Japanese love to visit “Power spot”. Power spot is a Japanese English and means a spiritual spot where you can feel in-tune with nature or surroundings. People find Men-no-ishi stone something divine and visit the park to see it. Because the stone had never fell down, people described it as “A stone never falls down (決して落ちない石)”. In Japanese, when you fail the exam, we say “Ochiru(落ちる, means fail or fall down)”. People thought the stuck stone would bring them good luck on their exam or getting a good job.
⬇️ If you want to know more about Power spots in Kumamoto, check the article below and visit some of them!
Why do I keep using the past tense? This is because the rock fell down after the earthquakes occurred in 2016. We had magnitude-7.3 earthquakes and suffered thousands of aftershocks. Men-no-ishi rock stayed in the gap for over ninety thousands of years and it finally fell down. People were shocked and all the trekking tours were cancelled.
Whatever happens, people don’t lose hope. Some people started to express the gap without the stone as something. Can you guess what it can be? It is now called cat-shaped gap! Now, people visit Tori-no-koduka Park to take photos of the gap without Men-no-ishi stone and enjoy the new look!
What else can we visit near Tori-no-koduka Park?
Nagano Aso Shrine (長野阿蘇神社) in Minamiaso Village
If you just drop by at Nagano Aso Shrine, it may look like one of the other shrines but it has many stories you will enjoy, such as Kagura performance which is from Japanese mythology, indigenous cypress in Aso, how people gave names to themselves and to the shrine, etc. It takes about 15 minutes by car from Tori-no-koduka Park. After enjoying the great nature of Aso, I hope you will visit Nagano Aso Shrine and enjoy its history and culture.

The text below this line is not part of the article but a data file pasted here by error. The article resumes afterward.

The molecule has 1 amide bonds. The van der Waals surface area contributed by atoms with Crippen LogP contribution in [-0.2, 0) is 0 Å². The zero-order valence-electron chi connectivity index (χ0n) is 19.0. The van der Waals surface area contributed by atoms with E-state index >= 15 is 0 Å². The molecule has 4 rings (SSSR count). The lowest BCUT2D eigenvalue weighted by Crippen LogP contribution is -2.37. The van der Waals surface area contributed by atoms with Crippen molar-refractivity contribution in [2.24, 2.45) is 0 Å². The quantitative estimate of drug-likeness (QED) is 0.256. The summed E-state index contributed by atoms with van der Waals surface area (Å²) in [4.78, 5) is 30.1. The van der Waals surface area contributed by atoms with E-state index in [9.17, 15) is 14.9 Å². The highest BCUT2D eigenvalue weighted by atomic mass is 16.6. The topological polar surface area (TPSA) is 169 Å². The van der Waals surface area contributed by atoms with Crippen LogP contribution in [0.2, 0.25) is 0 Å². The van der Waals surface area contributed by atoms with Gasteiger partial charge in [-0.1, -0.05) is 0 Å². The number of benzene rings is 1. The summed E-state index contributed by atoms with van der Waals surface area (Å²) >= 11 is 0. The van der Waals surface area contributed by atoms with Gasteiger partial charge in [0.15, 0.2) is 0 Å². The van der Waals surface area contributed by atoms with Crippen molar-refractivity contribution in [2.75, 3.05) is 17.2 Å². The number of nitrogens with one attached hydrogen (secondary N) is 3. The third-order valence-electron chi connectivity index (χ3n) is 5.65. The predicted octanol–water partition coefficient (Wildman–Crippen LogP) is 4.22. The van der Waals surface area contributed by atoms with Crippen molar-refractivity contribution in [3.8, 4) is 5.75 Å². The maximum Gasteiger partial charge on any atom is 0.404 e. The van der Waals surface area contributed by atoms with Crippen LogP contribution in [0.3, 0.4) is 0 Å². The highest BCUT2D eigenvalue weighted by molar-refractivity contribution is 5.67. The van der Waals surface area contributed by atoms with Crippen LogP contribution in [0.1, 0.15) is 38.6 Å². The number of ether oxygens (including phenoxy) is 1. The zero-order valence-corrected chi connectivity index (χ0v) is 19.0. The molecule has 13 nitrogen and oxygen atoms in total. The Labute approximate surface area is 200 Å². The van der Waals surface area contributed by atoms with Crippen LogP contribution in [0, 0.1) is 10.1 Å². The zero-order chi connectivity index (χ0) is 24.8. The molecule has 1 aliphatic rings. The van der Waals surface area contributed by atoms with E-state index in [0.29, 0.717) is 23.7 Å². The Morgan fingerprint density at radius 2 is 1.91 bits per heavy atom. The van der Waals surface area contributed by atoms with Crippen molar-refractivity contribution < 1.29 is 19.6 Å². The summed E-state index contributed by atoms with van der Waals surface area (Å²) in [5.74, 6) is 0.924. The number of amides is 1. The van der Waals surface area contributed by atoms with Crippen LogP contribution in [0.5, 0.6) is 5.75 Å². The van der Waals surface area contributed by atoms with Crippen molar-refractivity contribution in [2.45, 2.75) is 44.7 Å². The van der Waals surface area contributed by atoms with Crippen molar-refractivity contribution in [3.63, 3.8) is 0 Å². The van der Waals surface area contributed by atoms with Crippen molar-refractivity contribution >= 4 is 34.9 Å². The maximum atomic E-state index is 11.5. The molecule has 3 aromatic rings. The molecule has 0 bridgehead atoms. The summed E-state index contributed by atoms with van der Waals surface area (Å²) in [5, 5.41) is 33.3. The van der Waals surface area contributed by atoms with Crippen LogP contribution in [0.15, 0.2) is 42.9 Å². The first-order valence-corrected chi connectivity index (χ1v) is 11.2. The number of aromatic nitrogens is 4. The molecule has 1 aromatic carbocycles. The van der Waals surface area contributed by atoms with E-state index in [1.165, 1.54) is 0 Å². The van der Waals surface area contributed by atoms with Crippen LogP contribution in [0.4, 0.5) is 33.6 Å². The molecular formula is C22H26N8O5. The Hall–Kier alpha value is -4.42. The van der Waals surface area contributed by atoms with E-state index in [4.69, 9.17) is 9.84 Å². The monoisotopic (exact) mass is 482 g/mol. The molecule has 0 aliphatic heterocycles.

Koike Spring (小池水源) in Minamiaso Village
Minamiaso Village is well-known as the place where water is sprung and there are many spring sources and onsen (hot spring) spots. Koike Spring is one of the “Minamiaso Springs (南阿蘇湧水群)” which has been designated as one of the 100 best natural water in Japan. At Koike Spring, almost 13 tons of water wells up a minute. It has been used for irrigation. Around Koike Spring, you can see beautiful rice fields spreading in front of you. Now, it is maintained like a park so locals and visitors can relax and enjoy it as an oasis. It takes about 20 minutes from Tori-no-koduka Park by car. Check the article below and explore springs in Minamiaso Village!
Shikisokuzeku (四季即贅喰), Kawara-soba restaurant in Nishihara Village
For lunch, how about going to a nice Kawara-soba(瓦そば) restaurant in Nishihara Village? Kawara-soba is Cha-soba (茶そば, green tea soba) which is baked on kawara (瓦, roof tile). They put on some toppings on soba, such as thinly sliced egg, seasoned beef, wild vegetable, etc. You dip them into dipping sauce. It takes about 30 minutes from Tori-no-koduka Park by car. For more details, check the article below!
Visit Tori-no-koduka Park and enjoy the seasonal change of beautiful Aso
Today, “New Aso-ohashi bridge (新阿蘇大橋)” was opened to traffic.
In April 2016, we had severe earthquakes and the previous bridge, Aso-ohashi bridge (阿蘇大橋) collapsed. I was in Kumamoto then and it was a very shocking news for all of us.
It took 4 years and 11 months for the construction of the new bridge. It will be 5 years since the disaster soon and each of us has our own stories of it. This good news of the bridge is a great hope for people in Kumamoto and makes us feel that we are moving forward.
There is a viewing spot on the road called “Yo-myuru (ヨ・ミュール)” which is from the sound of Kumamoto dialect of “よく見える (Yoku mieru, means I can see very well.)”. As the name shows, you will see the great view of southern Aso. I heard that there is a rest area in the spot and the building used to be used as a common space in temporary housing area for victims. Also, they used some materials from those houses for some parts of the new chairs and walls so that we will not forget what happened and we can pass on stories to our future generations.
Visit Tori-no-koduka park and take the New Aso-ohashi bridge on the way. I hope you will enjoy more of southern Aso and come back soon again.